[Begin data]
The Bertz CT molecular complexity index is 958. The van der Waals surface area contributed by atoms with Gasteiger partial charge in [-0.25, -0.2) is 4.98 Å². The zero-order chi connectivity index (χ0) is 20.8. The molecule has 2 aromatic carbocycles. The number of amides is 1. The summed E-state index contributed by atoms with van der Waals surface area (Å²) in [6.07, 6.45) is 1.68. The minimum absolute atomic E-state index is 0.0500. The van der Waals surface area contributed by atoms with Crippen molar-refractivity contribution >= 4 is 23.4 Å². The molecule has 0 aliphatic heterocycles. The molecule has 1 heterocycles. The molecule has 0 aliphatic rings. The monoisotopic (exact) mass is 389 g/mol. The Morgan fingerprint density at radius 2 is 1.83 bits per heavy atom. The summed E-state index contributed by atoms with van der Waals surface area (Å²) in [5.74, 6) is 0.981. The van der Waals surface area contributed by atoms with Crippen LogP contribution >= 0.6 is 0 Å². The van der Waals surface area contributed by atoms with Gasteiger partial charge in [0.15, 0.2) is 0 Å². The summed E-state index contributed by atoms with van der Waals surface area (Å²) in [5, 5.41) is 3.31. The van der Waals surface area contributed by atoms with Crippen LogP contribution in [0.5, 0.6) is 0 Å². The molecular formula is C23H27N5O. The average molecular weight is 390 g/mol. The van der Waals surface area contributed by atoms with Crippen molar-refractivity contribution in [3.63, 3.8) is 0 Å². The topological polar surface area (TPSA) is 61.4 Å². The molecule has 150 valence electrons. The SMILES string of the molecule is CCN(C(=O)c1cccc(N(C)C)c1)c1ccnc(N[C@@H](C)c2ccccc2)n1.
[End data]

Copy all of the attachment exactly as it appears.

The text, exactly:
The Bertz CT molecular complexity index is 958. The van der Waals surface area contributed by atoms with Gasteiger partial charge in [-0.25, -0.2) is 4.98 Å². The zero-order chi connectivity index (χ0) is 20.8. The molecule has 2 aromatic carbocycles. The number of amides is 1. The summed E-state index contributed by atoms with van der Waals surface area (Å²) in [6.07, 6.45) is 1.68. The minimum absolute atomic E-state index is 0.0500. The van der Waals surface area contributed by atoms with Crippen molar-refractivity contribution >= 4 is 23.4 Å². The molecule has 0 aliphatic heterocycles. The molecule has 1 heterocycles. The molecule has 0 aliphatic rings. The monoisotopic (exact) mass is 389 g/mol. The Morgan fingerprint density at radius 2 is 1.83 bits per heavy atom. The summed E-state index contributed by atoms with van der Waals surface area (Å²) in [5.74, 6) is 0.981. The van der Waals surface area contributed by atoms with Crippen LogP contribution >= 0.6 is 0 Å². The van der Waals surface area contributed by atoms with Gasteiger partial charge in [0.15, 0.2) is 0 Å². The summed E-state index contributed by atoms with van der Waals surface area (Å²) in [5, 5.41) is 3.31. The van der Waals surface area contributed by atoms with Crippen LogP contribution in [0.5, 0.6) is 0 Å². The molecular formula is C23H27N5O. The average molecular weight is 390 g/mol. The van der Waals surface area contributed by atoms with Crippen molar-refractivity contribution in [3.63, 3.8) is 0 Å². The topological polar surface area (TPSA) is 61.4 Å². The molecule has 150 valence electrons. The SMILES string of the molecule is CCN(C(=O)c1cccc(N(C)C)c1)c1ccnc(N[C@@H](C)c2ccccc2)n1.